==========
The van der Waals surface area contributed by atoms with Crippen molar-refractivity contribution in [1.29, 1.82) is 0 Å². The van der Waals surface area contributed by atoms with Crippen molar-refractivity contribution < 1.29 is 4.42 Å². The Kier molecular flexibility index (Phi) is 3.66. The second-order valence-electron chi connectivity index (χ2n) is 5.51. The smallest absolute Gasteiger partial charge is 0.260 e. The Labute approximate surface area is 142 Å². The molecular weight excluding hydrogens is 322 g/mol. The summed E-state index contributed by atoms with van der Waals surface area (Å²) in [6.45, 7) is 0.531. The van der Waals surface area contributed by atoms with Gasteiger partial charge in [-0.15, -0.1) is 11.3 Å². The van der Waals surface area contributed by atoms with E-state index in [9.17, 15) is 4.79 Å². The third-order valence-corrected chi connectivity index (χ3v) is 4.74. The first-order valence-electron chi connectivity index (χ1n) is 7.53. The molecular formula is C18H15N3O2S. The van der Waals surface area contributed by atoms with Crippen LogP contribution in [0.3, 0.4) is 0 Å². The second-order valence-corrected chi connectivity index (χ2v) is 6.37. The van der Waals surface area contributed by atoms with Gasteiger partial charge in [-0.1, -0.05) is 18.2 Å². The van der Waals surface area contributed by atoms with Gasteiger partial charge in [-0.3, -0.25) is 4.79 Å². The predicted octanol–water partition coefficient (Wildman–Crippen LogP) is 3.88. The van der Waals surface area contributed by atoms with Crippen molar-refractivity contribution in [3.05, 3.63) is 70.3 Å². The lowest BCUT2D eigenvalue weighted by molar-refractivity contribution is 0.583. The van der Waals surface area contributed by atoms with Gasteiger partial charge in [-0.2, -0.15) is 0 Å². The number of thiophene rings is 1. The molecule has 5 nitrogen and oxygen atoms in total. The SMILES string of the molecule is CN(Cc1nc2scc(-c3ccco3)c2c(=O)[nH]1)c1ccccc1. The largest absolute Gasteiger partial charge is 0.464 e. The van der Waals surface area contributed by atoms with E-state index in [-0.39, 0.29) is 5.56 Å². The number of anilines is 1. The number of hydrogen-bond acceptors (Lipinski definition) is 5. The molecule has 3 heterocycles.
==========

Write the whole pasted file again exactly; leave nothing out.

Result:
The van der Waals surface area contributed by atoms with Crippen molar-refractivity contribution in [1.29, 1.82) is 0 Å². The van der Waals surface area contributed by atoms with Crippen molar-refractivity contribution < 1.29 is 4.42 Å². The Kier molecular flexibility index (Phi) is 3.66. The second-order valence-electron chi connectivity index (χ2n) is 5.51. The smallest absolute Gasteiger partial charge is 0.260 e. The Labute approximate surface area is 142 Å². The molecular weight excluding hydrogens is 322 g/mol. The summed E-state index contributed by atoms with van der Waals surface area (Å²) in [6.45, 7) is 0.531. The van der Waals surface area contributed by atoms with Gasteiger partial charge in [-0.15, -0.1) is 11.3 Å². The van der Waals surface area contributed by atoms with E-state index in [9.17, 15) is 4.79 Å². The third-order valence-corrected chi connectivity index (χ3v) is 4.74. The first-order valence-electron chi connectivity index (χ1n) is 7.53. The molecular formula is C18H15N3O2S. The van der Waals surface area contributed by atoms with Crippen LogP contribution in [0.3, 0.4) is 0 Å². The second-order valence-corrected chi connectivity index (χ2v) is 6.37. The van der Waals surface area contributed by atoms with Gasteiger partial charge in [-0.1, -0.05) is 18.2 Å². The van der Waals surface area contributed by atoms with Gasteiger partial charge in [-0.3, -0.25) is 4.79 Å². The predicted octanol–water partition coefficient (Wildman–Crippen LogP) is 3.88. The van der Waals surface area contributed by atoms with Crippen molar-refractivity contribution in [3.05, 3.63) is 70.3 Å². The lowest BCUT2D eigenvalue weighted by molar-refractivity contribution is 0.583. The van der Waals surface area contributed by atoms with Gasteiger partial charge in [-0.2, -0.15) is 0 Å². The number of thiophene rings is 1. The molecule has 5 nitrogen and oxygen atoms in total. The SMILES string of the molecule is CN(Cc1nc2scc(-c3ccco3)c2c(=O)[nH]1)c1ccccc1. The largest absolute Gasteiger partial charge is 0.464 e. The van der Waals surface area contributed by atoms with E-state index in [-0.39, 0.29) is 5.56 Å². The number of anilines is 1. The number of hydrogen-bond acceptors (Lipinski definition) is 5. The molecule has 3 heterocycles.